As with many things, we run into problem with typological thinking: the idea that there are ideal types of things, and that we judge a specimens membership in a group by how well it conforms from that type. Instead, we find that variation is the reality. So we need to use population-based thinking. (Next lecture we will add tree-based thinking.)

Darwin's species concept is worth revisiting:

An important issue which is commonly forgotten comes out here: descendants are descendants of only a small part of any ancestral group! That is, entire species do not evolve into entire other species. Instead, only some small subset of any given species population is the ancestral group leading to a particular descendant. This points to several different aspects:

Note: this relates to a common anti-evolutionary rant, which goes a long the lines of "if people evolved from monkeys, how come there are still monkeys". Ignoring lots of other problems with this statement (such as the fact humans didn't evolve from any living monkey species; that "monkeys" aren't one thing, but are a vast number of species; etc.), this misses important aspects of how evolution works! Just because some monkeys evolved into apes which evolved into humans does not require that ALL monkeys evolved into apes and ALL apes evolved into humans. Plus, it doesn't mean that monkeys were TRYING to evolve into humans, or DESTINED to do so.

(Here's a way to restate an analogy to this anti-evolution argument: "If [for example] your ancestor came from Ireland (or Norway, or India, or whatever), why are there still Irish/Norwegians/Indians/etc.?")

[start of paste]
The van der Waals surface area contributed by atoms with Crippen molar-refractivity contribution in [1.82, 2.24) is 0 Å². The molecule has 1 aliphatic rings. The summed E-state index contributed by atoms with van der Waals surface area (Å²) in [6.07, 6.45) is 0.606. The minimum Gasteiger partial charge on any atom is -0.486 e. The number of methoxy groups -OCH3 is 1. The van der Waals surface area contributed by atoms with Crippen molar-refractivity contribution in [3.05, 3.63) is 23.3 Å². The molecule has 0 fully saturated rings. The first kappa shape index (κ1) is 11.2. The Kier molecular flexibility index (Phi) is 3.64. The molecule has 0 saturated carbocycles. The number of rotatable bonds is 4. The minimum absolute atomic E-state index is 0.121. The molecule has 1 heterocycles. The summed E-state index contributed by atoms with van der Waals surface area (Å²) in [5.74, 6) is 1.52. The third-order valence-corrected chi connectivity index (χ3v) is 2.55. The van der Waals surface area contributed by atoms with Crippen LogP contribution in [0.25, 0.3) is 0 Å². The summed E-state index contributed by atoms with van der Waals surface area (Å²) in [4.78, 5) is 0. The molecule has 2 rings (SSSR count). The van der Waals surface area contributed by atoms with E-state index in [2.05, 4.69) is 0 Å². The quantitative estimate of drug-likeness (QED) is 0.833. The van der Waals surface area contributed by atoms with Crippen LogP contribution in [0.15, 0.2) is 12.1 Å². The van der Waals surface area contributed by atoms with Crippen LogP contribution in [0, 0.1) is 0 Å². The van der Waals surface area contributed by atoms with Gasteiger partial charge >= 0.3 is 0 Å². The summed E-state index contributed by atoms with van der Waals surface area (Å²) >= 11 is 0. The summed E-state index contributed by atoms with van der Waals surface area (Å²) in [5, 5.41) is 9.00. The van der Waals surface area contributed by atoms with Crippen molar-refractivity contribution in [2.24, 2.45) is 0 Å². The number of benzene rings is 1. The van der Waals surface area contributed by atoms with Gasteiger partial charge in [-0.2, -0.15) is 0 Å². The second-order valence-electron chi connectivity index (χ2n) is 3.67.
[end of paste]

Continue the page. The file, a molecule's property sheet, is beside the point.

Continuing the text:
Speciation
Speciation is the process of the origin of a species. It doesn't happen immediately or instantaneously: it is indeed a process rather than an instantaneous event. (In fact, except in rare cases, it is unlikely that it you there during it that you would recognize it as such.)

Some aspects of the origin of species to consider:

During the 20th Century (especially during the first half), evolutionary biologists assumed the dominant trends were sympatry and anagenesis. However, as a better understanding of genetics was developed, some (including Mayr) argued that allopatry, peripatry, and parapatry (which all require cladogenesis) were actually more common.

The problem, of course, is that speciation takes time, and field biologists are unlikely to observe it. If only there were some sort of record of changes over time. Say, for example, a fossil record...